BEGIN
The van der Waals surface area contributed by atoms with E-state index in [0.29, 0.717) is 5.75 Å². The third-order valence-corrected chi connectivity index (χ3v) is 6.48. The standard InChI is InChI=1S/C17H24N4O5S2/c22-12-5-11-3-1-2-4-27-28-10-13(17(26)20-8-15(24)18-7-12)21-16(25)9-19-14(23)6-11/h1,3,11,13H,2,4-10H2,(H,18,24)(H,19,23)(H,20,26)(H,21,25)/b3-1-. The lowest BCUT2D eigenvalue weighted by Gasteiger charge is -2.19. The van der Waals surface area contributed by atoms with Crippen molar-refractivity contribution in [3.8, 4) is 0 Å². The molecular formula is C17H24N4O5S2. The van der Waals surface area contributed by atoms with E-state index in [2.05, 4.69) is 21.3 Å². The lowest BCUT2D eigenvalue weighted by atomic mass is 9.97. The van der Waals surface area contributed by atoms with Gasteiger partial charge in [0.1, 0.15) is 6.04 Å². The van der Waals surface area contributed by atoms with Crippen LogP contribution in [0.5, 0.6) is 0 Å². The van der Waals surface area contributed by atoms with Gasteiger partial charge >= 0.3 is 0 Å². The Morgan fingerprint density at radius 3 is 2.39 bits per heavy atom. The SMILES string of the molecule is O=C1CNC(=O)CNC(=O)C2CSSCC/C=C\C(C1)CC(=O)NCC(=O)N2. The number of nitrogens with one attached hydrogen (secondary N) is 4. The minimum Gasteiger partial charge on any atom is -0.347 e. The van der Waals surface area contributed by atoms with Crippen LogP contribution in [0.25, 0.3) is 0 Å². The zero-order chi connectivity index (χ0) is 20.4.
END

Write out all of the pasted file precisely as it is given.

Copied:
The van der Waals surface area contributed by atoms with E-state index in [0.29, 0.717) is 5.75 Å². The third-order valence-corrected chi connectivity index (χ3v) is 6.48. The standard InChI is InChI=1S/C17H24N4O5S2/c22-12-5-11-3-1-2-4-27-28-10-13(17(26)20-8-15(24)18-7-12)21-16(25)9-19-14(23)6-11/h1,3,11,13H,2,4-10H2,(H,18,24)(H,19,23)(H,20,26)(H,21,25)/b3-1-. The lowest BCUT2D eigenvalue weighted by Gasteiger charge is -2.19. The van der Waals surface area contributed by atoms with Crippen molar-refractivity contribution in [3.8, 4) is 0 Å². The molecular formula is C17H24N4O5S2. The van der Waals surface area contributed by atoms with E-state index in [2.05, 4.69) is 21.3 Å². The lowest BCUT2D eigenvalue weighted by atomic mass is 9.97. The van der Waals surface area contributed by atoms with Gasteiger partial charge in [0.1, 0.15) is 6.04 Å². The van der Waals surface area contributed by atoms with Crippen LogP contribution in [0.5, 0.6) is 0 Å². The van der Waals surface area contributed by atoms with Gasteiger partial charge >= 0.3 is 0 Å². The Morgan fingerprint density at radius 3 is 2.39 bits per heavy atom. The SMILES string of the molecule is O=C1CNC(=O)CNC(=O)C2CSSCC/C=C\C(C1)CC(=O)NCC(=O)N2. The number of nitrogens with one attached hydrogen (secondary N) is 4. The minimum Gasteiger partial charge on any atom is -0.347 e. The van der Waals surface area contributed by atoms with Crippen LogP contribution in [0.25, 0.3) is 0 Å². The zero-order chi connectivity index (χ0) is 20.4.